While Guillot has since tweeted that he’s retired from the sport, he followed it up a day later by tweeting a photo of himself reaching for a bottle of grape soda and writing “Oh no I DIDN’T.” He also tweeted that he named a horse “Tamale” after one of his grooms. And he hasn’t come close to apologizing for his actions. In fact, in a recent tweet, he’s insinuated that it is, in fact, Rudulph who is the racist, not him. In other words, he just doesn’t get it.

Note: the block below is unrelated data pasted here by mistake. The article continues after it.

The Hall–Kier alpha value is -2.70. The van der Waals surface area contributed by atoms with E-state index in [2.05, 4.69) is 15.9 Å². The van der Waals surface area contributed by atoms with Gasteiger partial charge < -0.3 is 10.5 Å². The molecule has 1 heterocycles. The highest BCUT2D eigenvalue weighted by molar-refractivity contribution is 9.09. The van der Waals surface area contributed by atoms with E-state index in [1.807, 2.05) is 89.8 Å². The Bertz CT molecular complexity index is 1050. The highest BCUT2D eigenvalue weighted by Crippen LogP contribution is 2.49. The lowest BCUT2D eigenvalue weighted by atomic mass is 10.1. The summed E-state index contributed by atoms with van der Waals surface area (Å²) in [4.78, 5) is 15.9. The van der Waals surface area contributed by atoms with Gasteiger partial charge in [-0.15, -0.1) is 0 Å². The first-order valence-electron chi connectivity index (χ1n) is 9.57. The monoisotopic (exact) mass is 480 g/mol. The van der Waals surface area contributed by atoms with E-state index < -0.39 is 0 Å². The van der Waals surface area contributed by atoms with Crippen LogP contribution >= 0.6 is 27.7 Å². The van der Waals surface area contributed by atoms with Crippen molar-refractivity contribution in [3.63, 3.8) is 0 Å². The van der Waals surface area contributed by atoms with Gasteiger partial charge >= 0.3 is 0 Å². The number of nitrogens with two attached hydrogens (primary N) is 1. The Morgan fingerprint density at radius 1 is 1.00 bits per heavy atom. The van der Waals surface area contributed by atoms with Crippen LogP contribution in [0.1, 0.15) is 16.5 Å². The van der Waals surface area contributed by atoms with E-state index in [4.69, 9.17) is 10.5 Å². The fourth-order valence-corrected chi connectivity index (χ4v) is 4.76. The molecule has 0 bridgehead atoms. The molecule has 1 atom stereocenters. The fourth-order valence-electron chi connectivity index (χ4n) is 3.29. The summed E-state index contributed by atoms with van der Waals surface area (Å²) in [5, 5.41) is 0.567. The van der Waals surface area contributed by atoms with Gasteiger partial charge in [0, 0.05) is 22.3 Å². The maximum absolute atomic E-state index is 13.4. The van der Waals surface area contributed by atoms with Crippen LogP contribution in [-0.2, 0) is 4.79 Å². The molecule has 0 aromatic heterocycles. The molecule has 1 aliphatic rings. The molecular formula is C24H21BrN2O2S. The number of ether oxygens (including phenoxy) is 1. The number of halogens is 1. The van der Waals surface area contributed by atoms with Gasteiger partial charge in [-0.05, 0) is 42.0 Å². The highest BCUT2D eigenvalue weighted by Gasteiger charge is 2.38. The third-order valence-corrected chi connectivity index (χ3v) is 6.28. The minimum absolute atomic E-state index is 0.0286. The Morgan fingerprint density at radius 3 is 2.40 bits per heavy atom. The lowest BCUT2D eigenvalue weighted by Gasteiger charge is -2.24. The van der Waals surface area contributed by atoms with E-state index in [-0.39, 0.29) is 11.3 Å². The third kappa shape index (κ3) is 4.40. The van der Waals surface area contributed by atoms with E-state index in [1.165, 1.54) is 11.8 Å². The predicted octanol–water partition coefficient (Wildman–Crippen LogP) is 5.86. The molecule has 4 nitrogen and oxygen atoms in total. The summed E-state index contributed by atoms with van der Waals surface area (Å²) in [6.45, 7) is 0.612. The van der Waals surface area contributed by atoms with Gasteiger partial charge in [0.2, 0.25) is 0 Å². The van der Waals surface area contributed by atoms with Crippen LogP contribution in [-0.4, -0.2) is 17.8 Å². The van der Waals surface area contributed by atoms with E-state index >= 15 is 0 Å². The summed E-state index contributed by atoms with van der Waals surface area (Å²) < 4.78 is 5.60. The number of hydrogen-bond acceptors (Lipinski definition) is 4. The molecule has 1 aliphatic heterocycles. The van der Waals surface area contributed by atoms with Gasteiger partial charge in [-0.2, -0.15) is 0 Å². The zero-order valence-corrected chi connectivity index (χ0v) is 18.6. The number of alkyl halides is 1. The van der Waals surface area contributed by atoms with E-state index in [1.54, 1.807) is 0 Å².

I’d like to suggest that no later than today—not tomorrow or next month or the following year—while the horse racing world continues to grapple with the ongoing issue of horse deaths and keeping fans engaged while COVID keeps them out of racetracks, it needs to band together and take a zero-tolerance stance on guys like Guillot. Because, as we found out this past week, if people like that go unchecked, it can have a devastating consequence on the world we live in. And the last thing the sport of horse racing needs right now is another public problem.